COMMODITIES: OIL PRICES recorded weakness for the third consecutive week as traders evaluated OPEC+’s decision to reduce voluntary production cuts gradually starting October, amid the release of US labor data which turned out to further dampen expectations of an interest rate cut by the Fed in the near future. Moreover, the US DOLLAR strengthened 0.8% to a more than week high shortly after the release of the employment report, further dampening the buying interest of non-US crude-oil buying countries. As such, over the past week benchmark BRENT crude oil prices plunged 2.5% and US WTI dropped 1.9%.

This Week’s Ooutlook

FOMC MEETING June 13: This week, markets will focus on the Federal Reserve’s decision on the signs of interest rate cuts for the rest of 2024. Although consensus suggests no change in interest rates at the June 13 FOMC Meeting, attention will be on indications of 2 25 basis point cuts this year, down from the previous projection of 3. Improved employment and wage growth in May has dampened expectations of an aggressive rate cut, with the market now anticipating the first possible cut in September.

May’s US INFLATION DATA, which will be released prior to the Fed’s statement, is sure to heavily influence market sentiment in terms of whether it can strengthen (or weaken) rate cut expectations. On the contrary, even a significant drop in inflation could reignite fears of the US falling into recession, potentially triggering market volatility ahead of Fed Chairman Jerome Powell’s press conference.

Global market participants will also be closely watching the upcoming UK EMPLOYMENT REPORT to gauge wage pressures and a possible BANK OF ENGLAND rate cut. Economists had recently expected a rate cut in June, but persistent inflationary pressures have pushed expectations to November. In addition, April’s UK GDP data is expected to reflect weakening growth after a strong first quarter expansion of 0.6%.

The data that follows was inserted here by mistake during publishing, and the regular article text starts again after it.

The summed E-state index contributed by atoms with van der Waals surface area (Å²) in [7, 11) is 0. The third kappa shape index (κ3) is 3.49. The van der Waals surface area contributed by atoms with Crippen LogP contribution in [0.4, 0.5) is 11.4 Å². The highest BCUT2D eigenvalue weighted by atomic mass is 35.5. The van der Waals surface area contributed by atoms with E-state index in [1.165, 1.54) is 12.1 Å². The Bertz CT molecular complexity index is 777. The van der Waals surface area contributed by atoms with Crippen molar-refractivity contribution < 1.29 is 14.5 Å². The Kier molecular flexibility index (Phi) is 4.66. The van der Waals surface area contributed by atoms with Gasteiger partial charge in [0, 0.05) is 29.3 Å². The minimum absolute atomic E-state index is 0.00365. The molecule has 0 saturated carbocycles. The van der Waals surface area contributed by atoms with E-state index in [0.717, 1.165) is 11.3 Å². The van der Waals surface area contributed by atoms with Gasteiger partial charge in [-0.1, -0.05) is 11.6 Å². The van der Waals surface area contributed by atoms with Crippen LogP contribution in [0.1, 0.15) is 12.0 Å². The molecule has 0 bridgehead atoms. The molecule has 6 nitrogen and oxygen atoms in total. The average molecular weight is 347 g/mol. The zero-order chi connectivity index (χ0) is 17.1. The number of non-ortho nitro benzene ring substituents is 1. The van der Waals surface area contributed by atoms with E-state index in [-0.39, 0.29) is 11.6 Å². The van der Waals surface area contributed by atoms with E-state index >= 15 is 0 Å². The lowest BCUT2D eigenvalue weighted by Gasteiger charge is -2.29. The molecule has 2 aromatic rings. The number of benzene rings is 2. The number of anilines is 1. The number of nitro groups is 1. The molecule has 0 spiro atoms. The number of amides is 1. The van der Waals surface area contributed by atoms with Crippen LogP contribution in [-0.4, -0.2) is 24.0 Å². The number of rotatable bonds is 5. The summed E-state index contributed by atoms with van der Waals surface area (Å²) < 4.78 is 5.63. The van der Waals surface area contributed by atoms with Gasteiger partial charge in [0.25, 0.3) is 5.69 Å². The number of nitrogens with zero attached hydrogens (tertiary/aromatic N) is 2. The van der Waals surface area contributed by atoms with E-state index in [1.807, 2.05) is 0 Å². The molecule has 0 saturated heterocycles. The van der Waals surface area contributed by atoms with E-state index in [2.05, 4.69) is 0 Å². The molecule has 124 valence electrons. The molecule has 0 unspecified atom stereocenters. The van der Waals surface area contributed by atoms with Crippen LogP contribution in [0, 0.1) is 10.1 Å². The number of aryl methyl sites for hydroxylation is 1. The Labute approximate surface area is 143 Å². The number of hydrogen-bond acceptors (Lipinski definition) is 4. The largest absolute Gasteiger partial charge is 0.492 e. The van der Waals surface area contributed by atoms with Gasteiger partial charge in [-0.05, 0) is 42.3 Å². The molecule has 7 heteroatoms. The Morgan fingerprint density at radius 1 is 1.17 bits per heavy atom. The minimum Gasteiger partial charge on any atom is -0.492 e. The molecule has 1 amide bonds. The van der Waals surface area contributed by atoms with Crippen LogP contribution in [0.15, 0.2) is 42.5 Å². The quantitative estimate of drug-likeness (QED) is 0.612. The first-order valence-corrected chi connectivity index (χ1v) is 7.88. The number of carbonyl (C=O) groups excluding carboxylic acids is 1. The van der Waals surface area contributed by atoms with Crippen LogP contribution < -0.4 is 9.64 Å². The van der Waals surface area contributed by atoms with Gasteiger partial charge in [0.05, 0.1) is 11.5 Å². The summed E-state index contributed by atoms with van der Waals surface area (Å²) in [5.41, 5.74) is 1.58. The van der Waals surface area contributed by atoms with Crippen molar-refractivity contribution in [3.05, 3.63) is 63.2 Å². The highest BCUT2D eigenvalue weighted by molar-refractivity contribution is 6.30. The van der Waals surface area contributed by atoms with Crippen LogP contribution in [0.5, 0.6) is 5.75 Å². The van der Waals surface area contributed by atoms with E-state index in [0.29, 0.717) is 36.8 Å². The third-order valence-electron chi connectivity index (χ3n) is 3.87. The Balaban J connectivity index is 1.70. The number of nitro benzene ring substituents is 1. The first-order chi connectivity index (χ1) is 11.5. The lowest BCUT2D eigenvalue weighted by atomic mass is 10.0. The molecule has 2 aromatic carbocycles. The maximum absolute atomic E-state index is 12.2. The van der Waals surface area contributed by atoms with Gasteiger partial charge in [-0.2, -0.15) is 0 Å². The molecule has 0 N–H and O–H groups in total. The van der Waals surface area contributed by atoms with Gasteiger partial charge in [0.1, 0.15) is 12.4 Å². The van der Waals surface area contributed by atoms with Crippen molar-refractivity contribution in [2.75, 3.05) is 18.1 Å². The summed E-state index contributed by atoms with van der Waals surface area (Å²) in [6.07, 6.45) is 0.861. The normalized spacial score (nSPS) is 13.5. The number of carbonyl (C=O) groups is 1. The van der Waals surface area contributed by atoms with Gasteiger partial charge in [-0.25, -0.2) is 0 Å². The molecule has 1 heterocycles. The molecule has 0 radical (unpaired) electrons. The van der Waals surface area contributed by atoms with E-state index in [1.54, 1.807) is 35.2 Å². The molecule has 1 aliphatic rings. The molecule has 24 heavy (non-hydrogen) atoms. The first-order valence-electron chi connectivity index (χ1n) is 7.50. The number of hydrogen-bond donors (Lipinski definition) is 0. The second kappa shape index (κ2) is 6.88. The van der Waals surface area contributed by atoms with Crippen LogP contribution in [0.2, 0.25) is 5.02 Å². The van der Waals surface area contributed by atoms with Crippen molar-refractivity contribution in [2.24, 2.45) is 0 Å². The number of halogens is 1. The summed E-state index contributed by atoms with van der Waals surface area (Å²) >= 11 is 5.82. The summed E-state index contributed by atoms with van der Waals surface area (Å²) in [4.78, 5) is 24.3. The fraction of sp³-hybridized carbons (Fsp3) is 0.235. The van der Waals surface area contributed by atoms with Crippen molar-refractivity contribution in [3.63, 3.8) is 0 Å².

BANK OF JAPAN (BOJ) Governor Kazuo Ueda is likely to hint at reducing decades of stimulus when the BOJ concludes its two-day meeting on Friday. He has said to reduce massive bond purchases and emphasized that policymakers will be cautious in raising interest rates after the first hike since March 2007. JAPAN’S GDP figures due on Monday morning will certainly be a valuable input in determining BOJ policy going forward. In neighboring CHINA following Wednesday’s CPI (May) announcement, their deflation-prone Inflation rate (at least still visible in the PPI sector), was able to strengthen to 0.4% yoy, from 0.3% in the previous period.

INDONESIA, which is still struggling amidst the onslaught of Foreign Net Sell of IDR 1.5 trillion last week (adding to the IDR 7.68 trillion YTD foreign net sell); will release Consumer Confidence & Retail Sales data this week.